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Oak Wilt

Tree affected by oak wilt. Photo credit: Steven Katovich, USDA Forest Service,

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Common Name: Oak Wilt
Scientific Name: Bretziella fagacearum
Origin: Unknown


Oak wilt is caused by a fungal pathogen (Bretziella fagacearum) that can kill many species of oak trees by blocking the tree’s flow of water and nutrients. Mortality in red oaks (those with pointed leaf tips) can occur in as little as three weeks following infection while white oaks (those with rounded leaf tips) have more resistance and may take several years to succumb.


Oak wilt occurs in both red oaks including scarlet oak (Quercus coccinea), pin oak (Quercus palustris) and black oak (Quercus velutina), and white oaks including bur oak (Quercus macrocarpa) and chestnut oak (Quercus montana).


The loss of oaks from our ecosystems would be catastrophic. Thousands of species are dependent on oak trees including mammals, birds, insects and fungus. In addition to environmental impacts, loss of oak trees lowers property values, and the presence of oak wilt forces municipalities and homeowners to pay for tree removal, which can be costly.


To prevent the spread of oak wilt, it is recommended that oak trees are pruned between October and February and not during the growing season. If oak wilt is confirmed, root grafts must be broken, which is accomplished by trenching between oaks within 50 feet of the infected oak, and at a depth of at least three feet. Infected trees must be removed and then disposed of by debarking or chipping the wood. Oak wilt may also be transported in logs and firewood, so spread prevention includes not moving plant material from the infection site.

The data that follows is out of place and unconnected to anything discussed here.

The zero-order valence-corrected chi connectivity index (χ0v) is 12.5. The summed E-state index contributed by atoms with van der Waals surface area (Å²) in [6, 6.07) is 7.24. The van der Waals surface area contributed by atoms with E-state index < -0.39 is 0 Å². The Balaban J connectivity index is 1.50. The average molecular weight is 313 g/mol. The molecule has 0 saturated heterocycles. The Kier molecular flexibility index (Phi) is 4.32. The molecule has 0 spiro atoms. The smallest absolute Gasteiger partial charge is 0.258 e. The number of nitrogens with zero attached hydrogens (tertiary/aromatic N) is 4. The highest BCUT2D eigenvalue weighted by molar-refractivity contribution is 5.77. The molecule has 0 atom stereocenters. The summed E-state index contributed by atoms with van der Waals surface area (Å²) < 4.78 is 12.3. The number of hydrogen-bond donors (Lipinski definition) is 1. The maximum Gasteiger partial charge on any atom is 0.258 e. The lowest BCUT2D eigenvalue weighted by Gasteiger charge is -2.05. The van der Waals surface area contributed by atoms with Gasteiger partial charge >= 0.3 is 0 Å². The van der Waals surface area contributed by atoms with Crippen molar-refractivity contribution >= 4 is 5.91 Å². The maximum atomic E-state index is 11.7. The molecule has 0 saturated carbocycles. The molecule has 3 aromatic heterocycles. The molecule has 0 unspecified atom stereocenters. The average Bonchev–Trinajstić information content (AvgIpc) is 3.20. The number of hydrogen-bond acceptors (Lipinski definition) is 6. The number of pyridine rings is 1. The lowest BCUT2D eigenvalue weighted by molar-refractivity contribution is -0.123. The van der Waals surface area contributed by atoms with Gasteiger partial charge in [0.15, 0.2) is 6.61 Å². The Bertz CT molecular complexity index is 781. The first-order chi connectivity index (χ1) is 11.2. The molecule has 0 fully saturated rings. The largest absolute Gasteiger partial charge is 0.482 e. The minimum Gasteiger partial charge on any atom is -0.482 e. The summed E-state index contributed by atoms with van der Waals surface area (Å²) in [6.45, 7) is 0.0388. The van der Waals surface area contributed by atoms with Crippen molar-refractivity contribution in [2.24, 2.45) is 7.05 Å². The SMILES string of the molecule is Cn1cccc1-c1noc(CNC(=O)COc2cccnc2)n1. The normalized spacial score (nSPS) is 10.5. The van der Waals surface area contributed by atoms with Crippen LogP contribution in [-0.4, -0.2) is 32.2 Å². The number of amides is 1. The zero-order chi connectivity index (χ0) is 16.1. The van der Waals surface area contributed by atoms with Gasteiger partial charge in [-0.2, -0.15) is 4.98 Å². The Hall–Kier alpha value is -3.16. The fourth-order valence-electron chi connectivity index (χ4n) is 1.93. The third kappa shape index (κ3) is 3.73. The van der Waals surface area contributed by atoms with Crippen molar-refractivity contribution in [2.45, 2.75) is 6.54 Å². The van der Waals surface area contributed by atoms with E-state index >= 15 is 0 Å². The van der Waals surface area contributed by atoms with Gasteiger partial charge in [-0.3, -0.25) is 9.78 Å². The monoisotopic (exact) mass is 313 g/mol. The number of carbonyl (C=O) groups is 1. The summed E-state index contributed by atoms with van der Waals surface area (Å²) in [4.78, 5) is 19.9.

Oak wilt causes leaves to develop brown coloration beginning along the leaf margin and moving inwards. Dieback begins at the canopy and moves downward. White oaks die slowly and may die back one branch at a time. Alternatively, green leaves may suddenly drop off in the spring and summer. Within one year of tree death, a spore mat may grow underneath the bark of the tree, (primarily just in red oaks) leading to a vertical split in the bark.

Regional Distribution

Not Present

WNY PRISM Priority

Tier 1

NYS Invasive Species Tiers Chart  – Tier Definitions

Oak wilt has been found in the nearby Finger Lakes PRISM region.


Oak wilt is primarily spread above ground by beetles and underground through root grafts. The fungal spores formed under the bark of dead trees attracts sap-feeding beetles that pick up and move active spores to the wounds of healthy trees such as those caused by physical damage or pruning during the growing season (March-September). Oak trees (primarily red oaks) often form root grafts between nearby trees, fusing their roots together. Nutrients and diseases such as oak wilt are able to move between these grafts and spread the disease locally. Oak wilt is also transport via logs and firewood.

Oak wilt is not prohibited or regulated in NYS, but NYSDEC will create a quarantine area around municipalities where infections are found. When a quarantine is in effect, no oak wood products may be transported out of the area. Nearby quarantine areas include Middlesex, Canandaigua and South Bristol.

Additional Resources

USDA How to Identify, Prevent, and Control Oak Wilt